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3 Mistakes About Career Planning

In our many years of working with professionals in career planning workshops, these are the 3 common mistakes people make.

1. Assuming hard work and performance will lead to a promotion

Good performance does not necessarily lead to a promotion.

I learnt it the hard way. I had A ratings consistently in my appraisals years ago, but to my disappointment, I was passed over for a promotion.

A promotion means a bigger job with more responsibilities and more demands at work. We will need to develop and demonstrate our capabilities in the bigger job role first, so the decision-makers are more confident in their decisions. Ask yourself, have you developed and demonstrated the skills to be successful in a bigger job?

Next, a promotion is a competition with others for the same few positions. Our managers will need to justify why promote us over someone else. Is there a clear compelling case? What would make your case stronger?

2. Not managing our reputation

Sometimes decisions on our careers are made by a group of higher-ups who may or may not have worked with us. How would they decide then? Based on what they hear of us. So our reputation is key. Do you know what others think of you? Do you know what others say about you behind your back? Do you manage your reputation actively?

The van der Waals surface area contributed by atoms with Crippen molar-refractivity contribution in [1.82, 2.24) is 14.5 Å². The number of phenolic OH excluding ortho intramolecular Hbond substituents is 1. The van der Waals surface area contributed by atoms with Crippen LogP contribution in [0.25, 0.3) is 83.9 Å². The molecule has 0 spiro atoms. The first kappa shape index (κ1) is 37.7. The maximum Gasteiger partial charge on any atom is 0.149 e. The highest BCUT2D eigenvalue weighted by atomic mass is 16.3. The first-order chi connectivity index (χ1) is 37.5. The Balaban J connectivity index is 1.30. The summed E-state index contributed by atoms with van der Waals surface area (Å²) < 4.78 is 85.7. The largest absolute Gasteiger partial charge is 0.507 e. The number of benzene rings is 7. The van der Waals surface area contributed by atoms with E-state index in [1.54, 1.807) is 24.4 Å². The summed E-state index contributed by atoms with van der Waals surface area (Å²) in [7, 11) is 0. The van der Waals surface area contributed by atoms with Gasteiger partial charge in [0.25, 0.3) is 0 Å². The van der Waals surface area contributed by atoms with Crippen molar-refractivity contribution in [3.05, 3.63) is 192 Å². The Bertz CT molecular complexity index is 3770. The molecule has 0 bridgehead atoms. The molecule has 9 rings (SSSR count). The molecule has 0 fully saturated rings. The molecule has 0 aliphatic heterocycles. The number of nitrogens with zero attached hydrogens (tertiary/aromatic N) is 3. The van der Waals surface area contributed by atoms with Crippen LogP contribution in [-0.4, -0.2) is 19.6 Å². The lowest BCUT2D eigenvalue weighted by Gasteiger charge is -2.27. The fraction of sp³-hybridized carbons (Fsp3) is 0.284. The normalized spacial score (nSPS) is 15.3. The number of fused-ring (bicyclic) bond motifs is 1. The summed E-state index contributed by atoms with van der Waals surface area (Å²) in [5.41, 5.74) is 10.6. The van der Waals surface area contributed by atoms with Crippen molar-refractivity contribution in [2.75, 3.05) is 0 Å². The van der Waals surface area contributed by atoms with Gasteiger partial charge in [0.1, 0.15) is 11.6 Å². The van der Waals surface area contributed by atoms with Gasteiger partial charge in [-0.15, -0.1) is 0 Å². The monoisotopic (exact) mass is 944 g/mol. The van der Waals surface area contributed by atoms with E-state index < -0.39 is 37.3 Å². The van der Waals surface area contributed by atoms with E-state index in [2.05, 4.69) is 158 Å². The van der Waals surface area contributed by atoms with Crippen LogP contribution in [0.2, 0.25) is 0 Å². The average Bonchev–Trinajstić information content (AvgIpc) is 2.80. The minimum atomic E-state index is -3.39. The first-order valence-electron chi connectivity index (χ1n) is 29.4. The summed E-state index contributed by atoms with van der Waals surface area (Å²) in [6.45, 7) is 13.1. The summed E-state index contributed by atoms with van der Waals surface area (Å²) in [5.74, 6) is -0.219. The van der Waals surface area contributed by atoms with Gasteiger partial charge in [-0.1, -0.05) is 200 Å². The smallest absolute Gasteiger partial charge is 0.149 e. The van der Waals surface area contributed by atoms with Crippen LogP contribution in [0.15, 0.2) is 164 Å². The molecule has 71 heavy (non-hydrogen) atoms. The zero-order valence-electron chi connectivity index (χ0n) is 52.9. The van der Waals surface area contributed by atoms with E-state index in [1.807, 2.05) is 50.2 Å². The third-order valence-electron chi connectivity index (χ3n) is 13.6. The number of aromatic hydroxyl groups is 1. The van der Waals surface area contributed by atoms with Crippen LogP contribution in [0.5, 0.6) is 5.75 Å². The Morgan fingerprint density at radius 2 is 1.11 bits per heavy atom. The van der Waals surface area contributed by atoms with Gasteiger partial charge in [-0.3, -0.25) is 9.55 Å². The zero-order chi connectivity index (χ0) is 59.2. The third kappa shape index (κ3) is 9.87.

If not, start by asking your colleagues causally what 3 adjectives describe you, watch how they express themselves - candidly without hesitation or with some measured guardedness. This will give you some clues. If you don’t manage your reputation, it will be managed for you.

3. Not initiating a conversation with our managers

Depending on the organization culture and processes, some of you might talk to your managers about your aspirations. But in our experience, many do not. I remember when I was young in my career, I didn’t know if I could or should talk to my manager about my career aspirations. I didn’t feel I had the permission to do so. So I left it to him to take the lead, but of course, he is usually too busy.

So I talked to my friends. Invariably, we make comparisons and the grass seems greener on the other side. So I looked out for opportunities and left. What I didn’t know is my manager actually supported my growth and there were options for me to grow in my organization.

Don’t make these mistakes about your career. No one cares about your careers more than you. Learning how to manage your career is a skill that will pay off in the 45 years of your work life, yes, it’s that long!

Wendy Tan

Author, Keynote Speaker & Managing Partner of Flame Centre | Future Skills Institute

Updated 20 Dec 2022

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